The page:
Career : 1958 – 1961
Debut : Round 2, 1958 vs North Melbourne, aged 18 years, 244 days
Carlton Player No. 713
Games : 31
Goals : 9
Last Game : Round 14, 1961 vs Footscray, aged 21 years, 345 days
Guernsey No. 35
Height : 170 cm (5 ft. 7 in.)
Weight : 63.5 kg (10 stone, 0 lbs.)
DOB : August 18, 1939
Chris Pavlou was a quick, skilful winger who was considered a future star by the Blues soon after he was spotted and personally recruited by Carlton coach Jim Francis in 1958. Barely three seasons later however, his career was cruelly cut short when he wrecked a knee in a match against Footscray. Although that crushing disappointment occurred before his 22nd birthday, from then on Chris devoted the next 50 years of his life to the Navy Blues, and his outstanding record of service ranks him as one of the club’s great servants.
Pavlou was already a devoted Blues fan when Jim Francis happened by the Frankston Football Club on that fateful summer afternoon, where his eye was caught by the agility and cheeky confidence of the 18 year-old son of the local fish and chip shop owner. Francis was on the lookout for small, clever types to give the Blues some sparkle around the packs, and Pavlou fitted the bill.
With stars in his eyes, Chris couldn’t wait to get to Princes Park, where he was handed the number 35 guernsey and the enormous ask of roving against one of the greats – North Melbourne’s Allen Aylett – in his first senior game in round 2, 1958. The Blues lost that scrappy encounter by six points, but Pavlou was on his way. Between 1958 and 1960, he racked up 17 matches and 7 goals in a variety of roles, before the match committee decided that his best position was out in the open spaces on centre wing.
Sure enough, from the first bounce of season 1961, Pavlou struck a rich vein of form and became a daunting opponent for the game’s best wingers. Melbourne’s Brian Dixon and South Melbourne legend Bob Skilton were just two of the opponents who lowered their colours to the young Blue speedster, prior to that awful moment on a cold Saturday afternoon at the Western Oval in July. While fighting for possession in a pack close to the boundary, Pavlou’s leg tangled with an opponents’ as he was tackled, and the ‘crack!’ as he went down was audible to much of the crowd.
These days, an AFL player suffering a similar injury faces surgery, followed by an eventual return to the field within two years. But in 1961, such expertise was just a dream. Although he did eventually attempt a brief comeback a couple of seasons afterward in Tasmania, Pavlou’s playing days ended in tears of frustration as he was stretchered off the field.
Keen to remain involved in football, Chris acted as Carlton coach Ken Hands’ runner in the latter half of 1962, then took on a four year tenure as senior coach of Tasmanian club East Launceston. Coincidentally, the work he put into developing the club’s youngsters paid off the year after he finished his contract, when the Demons won the 1967 NTFA flag. Pavlou represented Tasmania in 1964 against the WAFL.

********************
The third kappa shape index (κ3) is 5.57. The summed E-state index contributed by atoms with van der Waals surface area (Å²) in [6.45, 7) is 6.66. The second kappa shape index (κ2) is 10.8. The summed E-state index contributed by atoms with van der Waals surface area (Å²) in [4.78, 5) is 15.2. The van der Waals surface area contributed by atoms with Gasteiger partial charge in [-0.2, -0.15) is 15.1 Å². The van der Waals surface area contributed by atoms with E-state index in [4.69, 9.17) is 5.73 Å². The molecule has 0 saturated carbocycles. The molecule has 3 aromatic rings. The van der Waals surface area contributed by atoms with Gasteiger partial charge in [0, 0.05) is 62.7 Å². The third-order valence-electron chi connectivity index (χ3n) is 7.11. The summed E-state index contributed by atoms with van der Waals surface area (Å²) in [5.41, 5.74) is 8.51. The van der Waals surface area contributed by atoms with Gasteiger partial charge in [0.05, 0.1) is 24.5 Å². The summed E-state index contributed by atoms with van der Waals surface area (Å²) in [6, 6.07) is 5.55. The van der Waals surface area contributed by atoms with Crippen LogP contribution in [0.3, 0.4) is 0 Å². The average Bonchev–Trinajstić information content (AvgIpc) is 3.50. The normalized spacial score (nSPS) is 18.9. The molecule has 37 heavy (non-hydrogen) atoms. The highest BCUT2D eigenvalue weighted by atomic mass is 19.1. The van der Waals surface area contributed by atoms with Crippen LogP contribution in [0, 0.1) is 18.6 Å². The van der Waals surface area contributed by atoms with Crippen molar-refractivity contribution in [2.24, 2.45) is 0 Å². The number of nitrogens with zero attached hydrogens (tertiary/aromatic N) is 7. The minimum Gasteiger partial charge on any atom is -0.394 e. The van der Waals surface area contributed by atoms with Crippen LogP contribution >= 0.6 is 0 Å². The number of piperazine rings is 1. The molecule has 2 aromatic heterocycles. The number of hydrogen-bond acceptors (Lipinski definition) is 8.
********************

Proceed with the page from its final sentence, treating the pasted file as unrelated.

By then, Pavlou was back on the mainland, renewing ties with Carlton and pitching in whenever help around the club was needed. In 1973 he was appointed Under 19 coach and embraced the challenge with his trademark enthusiasm. During his time with the squad, he was directly responsible for recruiting 1979 Norm Smith Medallist Wayne Harmes, as well as mentoring many members of the 1979, ‘81 and ’82 Premiership teams.
Over the next twenty seasons, Chris continued to serve Carlton in many ways. He was the driving force behind the Past Players association for twelve years, as well as Chairman of the Historical Committee. Then, in the early years of the new century, he stepped up in the time of the club’s greatest need, to serve on the Board of Directors.
In 1993, in recognition of his tireless efforts, Chris was awarded Life Membership. Former team-mate Vasil Varlamos summed up the general reaction throughout the club by saying at the time; “I have never known anybody to love a football club like Chris”.
In 2011, as the Navy Blues began to build once more toward their rightful place among the elite teams of the competition, Chris Pavlou was diagnosed as suffering from cancer. After a long battle, he passed away on Sunday, 15 January, 2012, with Mary - his wife of 47 years - son Anthony, and daughters Trish and Louise beside him.
1958 - Reserves Best First Year Player
1959 - Third place in the Gardiner Medal, the VFL Reserves Best and Fairest Award
1961 - 4th Best and Fairest
The Age, April 21 1961
50 Years in Navy Blue - the Chris Pavlou story | A Memorable Game with Chris Pavlou | Career Limiting Injuries | Carlton farewells Pavlou
Blueseum: A statistical summary of Pavlou's career | Pavlou's Blueseum Image Gallery